LinuxDevices: Moving an Existing System to the 2.6 Kernel

“The white papers in this series highlight primary issues in
migrating your existing drivers, development systems, applications,
and custom Linux deployments to the 2.6 Linux kernel. The previous
white paper in this series, “Migrating Device Drivers to 2.6”,
provided an overview of 2.6-related changes to device drivers,
explained the new device driver compilation process, and discussed
the implications of some of the new features of the 2.6 kernel to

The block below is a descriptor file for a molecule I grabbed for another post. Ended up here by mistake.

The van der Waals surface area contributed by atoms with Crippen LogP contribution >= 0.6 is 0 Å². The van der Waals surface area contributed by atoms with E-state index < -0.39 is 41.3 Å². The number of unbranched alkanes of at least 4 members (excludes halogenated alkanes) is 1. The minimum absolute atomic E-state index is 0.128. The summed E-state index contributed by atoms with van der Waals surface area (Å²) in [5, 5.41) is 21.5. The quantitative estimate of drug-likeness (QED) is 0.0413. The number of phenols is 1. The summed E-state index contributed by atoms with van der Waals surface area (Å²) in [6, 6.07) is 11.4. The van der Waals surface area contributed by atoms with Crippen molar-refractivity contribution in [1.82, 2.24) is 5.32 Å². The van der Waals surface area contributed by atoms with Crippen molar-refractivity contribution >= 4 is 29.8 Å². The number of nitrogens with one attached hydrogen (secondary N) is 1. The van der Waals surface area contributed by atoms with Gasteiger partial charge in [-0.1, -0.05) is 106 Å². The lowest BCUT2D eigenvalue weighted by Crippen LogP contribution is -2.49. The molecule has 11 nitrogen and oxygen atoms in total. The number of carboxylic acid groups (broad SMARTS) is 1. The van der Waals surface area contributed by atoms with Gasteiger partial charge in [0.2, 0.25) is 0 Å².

existing device drivers. This installment in the series provides an
overview of converting an existing development system to use a 2.6

“The kernel is the heart of the Linux operating system, managing
all system threads, processes, resources, and resource allocation.
Unlike most other operating systems, Linux enables users to
reconfigure the kernel, which is usually done to reduce its size,
activate or deactivate support for specific devices or subsystems.
Reconfiguring the kernel to remove support for unused devices and
subsystems is quite common when developing embedded systems,
because a smaller kernel requires less memory, increasing the
resources available to your applications…”


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